A Diabetic Alert Dog (DAD), also called hypoglycemia alert dogs, has been especially trained to detect abnormal glucose levels in a human and gives a specific signal to that persons family or partner (signals can include barking or licking the support member), who once alerted can check on the child and treat appropriately. Some dogs can detect dangerous drops in blood sugar levels, while other seem to be able to detect high blood sugar.
In normal humans, blood glucose levels are maintained within strict limits by insulin, which is secreted when insulin rises above about 90 mg/dl, and by glucagon which is released when glucose levels drop to low. If you want to learn more, read How the Body Regulates Blood Sugar, and How Insulin Works.
Animals have been used for some time to detect drugs and explosives at airports and on police raids, so using them to help humans in the fight against diabetes is a sensible progression. Dogs are highly trainable and their extreme loyalty to their owners make them the perfect partner for anyone needing constant, 24 hour attention. A major problem is trying to find enough of the animals to fill the demand, since they are very expensive to train.
These types of service dogs can be especially important when a household is sleeping as any problems will not be detected for potentially hours. They can sleep by the bed of a diabetic, sniffing throughout the night to detect problem levels of blood glucose and offer a medical alert when a problem occurs.
There are a few organizations that specialize in the training of this type of dog, such as Dogs4Diabetics, a non-profit organization that provides these canines to type 1 diabetic children and adults, with both training as well as placement of the animals and a follow-up service to make sure things are working out as planned. They are trained to identify subtle scent changes (that humans cannot detect) that that occur in the human body when problems occur and then to respond with a trained signal, alerting another human so that action can be taken.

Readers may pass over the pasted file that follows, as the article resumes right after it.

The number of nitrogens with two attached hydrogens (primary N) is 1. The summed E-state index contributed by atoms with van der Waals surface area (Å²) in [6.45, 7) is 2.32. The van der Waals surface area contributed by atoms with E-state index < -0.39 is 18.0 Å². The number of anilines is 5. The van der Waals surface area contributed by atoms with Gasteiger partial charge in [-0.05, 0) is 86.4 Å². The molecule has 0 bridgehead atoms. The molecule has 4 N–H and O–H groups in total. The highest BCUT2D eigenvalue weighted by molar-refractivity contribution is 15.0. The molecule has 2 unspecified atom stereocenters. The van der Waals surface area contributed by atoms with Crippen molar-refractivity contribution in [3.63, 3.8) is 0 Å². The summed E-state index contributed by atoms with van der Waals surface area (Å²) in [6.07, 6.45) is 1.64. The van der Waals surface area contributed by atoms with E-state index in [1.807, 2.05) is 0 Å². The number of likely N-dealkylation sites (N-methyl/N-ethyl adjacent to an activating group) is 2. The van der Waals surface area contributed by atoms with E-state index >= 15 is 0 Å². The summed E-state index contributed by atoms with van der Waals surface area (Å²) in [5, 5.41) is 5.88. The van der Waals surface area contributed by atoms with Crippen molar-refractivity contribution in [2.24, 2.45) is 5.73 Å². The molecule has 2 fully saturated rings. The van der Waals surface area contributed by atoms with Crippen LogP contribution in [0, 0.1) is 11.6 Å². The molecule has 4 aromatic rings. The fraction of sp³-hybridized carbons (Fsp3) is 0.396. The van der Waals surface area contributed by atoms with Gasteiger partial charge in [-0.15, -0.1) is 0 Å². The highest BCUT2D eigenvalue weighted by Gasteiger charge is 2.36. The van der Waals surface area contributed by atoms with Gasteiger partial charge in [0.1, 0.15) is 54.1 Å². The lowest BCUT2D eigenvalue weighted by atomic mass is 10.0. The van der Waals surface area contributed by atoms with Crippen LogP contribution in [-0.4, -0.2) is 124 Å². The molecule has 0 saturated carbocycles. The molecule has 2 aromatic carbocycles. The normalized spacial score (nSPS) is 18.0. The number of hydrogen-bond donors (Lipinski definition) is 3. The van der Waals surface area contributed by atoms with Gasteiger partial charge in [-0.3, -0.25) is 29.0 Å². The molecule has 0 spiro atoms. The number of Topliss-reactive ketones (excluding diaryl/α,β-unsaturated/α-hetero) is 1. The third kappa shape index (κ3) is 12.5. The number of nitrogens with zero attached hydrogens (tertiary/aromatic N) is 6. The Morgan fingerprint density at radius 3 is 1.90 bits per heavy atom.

Another organization is All Purpose Canines, who have a number of professional services and programs involving dogs. They have successfully shown that they can be used to detect sugar levels in the blood. Unfortunately, according to their website, they are not accepting any new applications at this time, which I assume is because of the costs involved – specialist trainers, after placement costs etc. However, a case study on their site shows the amazing story of “Boomer”, a German Shepherd/Lab mix who is an alert dog for a lad named Ryan. Boomer was tested and certified in June 2004 by All Purpose Canines, and has been Ryan's constant companion since that time.
Another organization is Heaven Scent Paws, whose dogs are trained to detect both low (hypoglycemia) as well as high (hyperglycemia) levels in the diabetic, and then alert the “support team” who could be parents, spouse or partner.
There is no doubt that this type of dog can assist relatives of a diabetic sufferer in helping monitor the situation 24/7. However, just how accurate this is as a detection method remains to be seen, and putting too much faith in these extraordinary pets may not be wise. Those owners who have been lucky enough to get a diabetic alert dog does have that extra sense of security though.